Estimates of just how much sea levels will rise and inundate coastal areas vary widely. One of the reasons is that scientists just aren’t sure how quickly the vast ice sheets of Antarctica might melt into the sea because of the myriad triggers causing the ocean warming that is fueling that melt.
New research suggests one more unexpected culprit: Changing winds at one end of the continent could actually be setting off a series of changes, like a set of falling dominoes, that pushes warm water below the ice at the other end, thousands of miles away.
Finding these pieces of the Antarctic melt puzzle and putting them together will help scientists better pin down how much sea level rise is in store as the world warms, and when cities from Miami to Shanghai may largely disappear from the map.
Sea levels have already risen by about 8 inches since the beginning of the 20th century from a combination of melting polar ice and the expansion of ocean waters as they absorb some of the excess heat trapped by human-emitted greenhouse gases. And while 8 inches may not seem like much, it is already causing more costly damage from coastal flooding.
Storm surges created by hurricanes and other storms, like Hurricane Sandy, are stronger and higher than in the past, and there are more instances of so-called sunny day flooding, when tidal forces push water into the streets of Miami, Norfolk, Va., and other coastal cities.
The last Intergovernmental Panel on Climate Change report estimated that the world could see another 10 to 40 inches of sea level rise by 2100, but that is considered a fairly conservative estimate. More recent research has suggested that Antarctic melt alone could push sea levels up by 3 feet by the end of the century, which would devastate coastal communities around the world.
Much of that melt could come from key areas of Antarctica where fast-retreating glaciers could destabilize large sections of the ice sheet. The primary driver of their melt is warm water pushing in under the floating sections of the glaciers, called ice shelves. As the water eats away at the ice from below, the thinner ice shelves exert less force on the glaciers, allowing them to flow faster to the sea, raising sea levels.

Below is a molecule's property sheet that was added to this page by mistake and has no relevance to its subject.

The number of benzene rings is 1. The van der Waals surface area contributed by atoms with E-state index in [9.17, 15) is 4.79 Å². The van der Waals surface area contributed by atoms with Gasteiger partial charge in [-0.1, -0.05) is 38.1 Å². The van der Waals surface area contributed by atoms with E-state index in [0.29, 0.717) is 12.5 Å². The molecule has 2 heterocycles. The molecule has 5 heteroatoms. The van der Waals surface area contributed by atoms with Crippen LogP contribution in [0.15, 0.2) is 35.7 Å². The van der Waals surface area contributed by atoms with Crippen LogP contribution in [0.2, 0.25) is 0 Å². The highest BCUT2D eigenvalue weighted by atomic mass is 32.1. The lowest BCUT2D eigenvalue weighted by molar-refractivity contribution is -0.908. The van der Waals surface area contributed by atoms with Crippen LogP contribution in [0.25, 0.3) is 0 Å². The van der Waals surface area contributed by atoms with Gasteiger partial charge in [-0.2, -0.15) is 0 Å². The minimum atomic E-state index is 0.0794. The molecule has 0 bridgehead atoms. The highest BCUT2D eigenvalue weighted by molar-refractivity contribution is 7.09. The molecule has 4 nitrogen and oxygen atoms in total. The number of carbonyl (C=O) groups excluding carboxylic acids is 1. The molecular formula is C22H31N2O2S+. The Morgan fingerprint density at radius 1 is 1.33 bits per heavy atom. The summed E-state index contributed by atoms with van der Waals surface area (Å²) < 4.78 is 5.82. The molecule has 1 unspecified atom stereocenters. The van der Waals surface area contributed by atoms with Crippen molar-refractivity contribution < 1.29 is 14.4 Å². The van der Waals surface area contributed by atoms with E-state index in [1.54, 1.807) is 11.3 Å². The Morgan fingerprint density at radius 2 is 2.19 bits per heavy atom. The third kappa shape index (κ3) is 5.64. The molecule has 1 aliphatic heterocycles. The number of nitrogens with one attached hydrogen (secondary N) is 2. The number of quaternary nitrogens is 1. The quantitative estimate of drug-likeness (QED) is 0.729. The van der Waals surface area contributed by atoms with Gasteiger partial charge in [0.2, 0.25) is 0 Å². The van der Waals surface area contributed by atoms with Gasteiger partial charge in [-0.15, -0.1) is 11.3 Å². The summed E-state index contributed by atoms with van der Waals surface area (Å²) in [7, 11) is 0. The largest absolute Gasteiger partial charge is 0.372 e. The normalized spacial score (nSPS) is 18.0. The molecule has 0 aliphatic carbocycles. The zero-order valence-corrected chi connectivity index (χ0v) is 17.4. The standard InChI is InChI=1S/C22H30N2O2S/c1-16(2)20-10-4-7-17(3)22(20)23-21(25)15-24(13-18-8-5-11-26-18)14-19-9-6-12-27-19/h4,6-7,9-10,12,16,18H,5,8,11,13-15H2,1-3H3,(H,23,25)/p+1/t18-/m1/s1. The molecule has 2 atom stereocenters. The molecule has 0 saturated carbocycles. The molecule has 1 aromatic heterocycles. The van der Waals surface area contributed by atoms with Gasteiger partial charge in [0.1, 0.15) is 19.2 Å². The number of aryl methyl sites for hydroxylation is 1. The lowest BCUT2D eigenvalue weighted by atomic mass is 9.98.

Scientists thought that changing local wind patterns — themselves linked to warming — could be pushing the water under the ice shelves, with the altered winds blowing over the ocean surface near West Antarctica providing the push.
They didn't expect changes to winds across the continent to be a factor, but that's what climate scientist Paul Spence noticed when he was looking at climate models. He saw that certain changes in East Antarctica created a big warming signal in West Antarctica, which is some 3,700 miles away.
What seems to be happening is that the changes in winds along the East Antarctic coast cause sea levels to drop near the coastline, which sets off large-scale waves (not quite like those that break on the ocean's surface) that travel along the coastline at more than 400 mph. When these waves hit the steep topography off the western coast of the Antarctic Peninsula, they pull the warm water of the current called the Circumpolar Deep Water toward the coast.
The work of Spence and his colleagues, detailed July 17 in Nature Climate Change, shows that this process can cause significant warming under the ice shelves.
“These coastal wave phenomena are found all over the ocean, but their influence on climate (and Antarctic melt) was never recognized. Indeed, it’s kind of strange and unexpected that they can drive glacial melting,” Spence, of the Climate Change Research Centre of the University of New South Wales in Australia, said.
This finding, though, is only one potential piece of the puzzle, and one that still needs to be investigated more to figure out exactly what is happening and how local and long-distance changes might be interacting and which is most important.
“This is another episode of the complex saga of understanding the complexity of ice-ocean-atmosphere interactions in Antarctica,” Eric Rignot, a climate scientist with NASA and the University of California, Irvine, who studies Antarctic ice shelves but wasn’t involved in the study, said. “It is, however, important to not only look at the impact this may have in West Antarctica but also on the vulnerable parts of East Antarctica, especially the Wilkes Land sector and its large sea level rise potential.”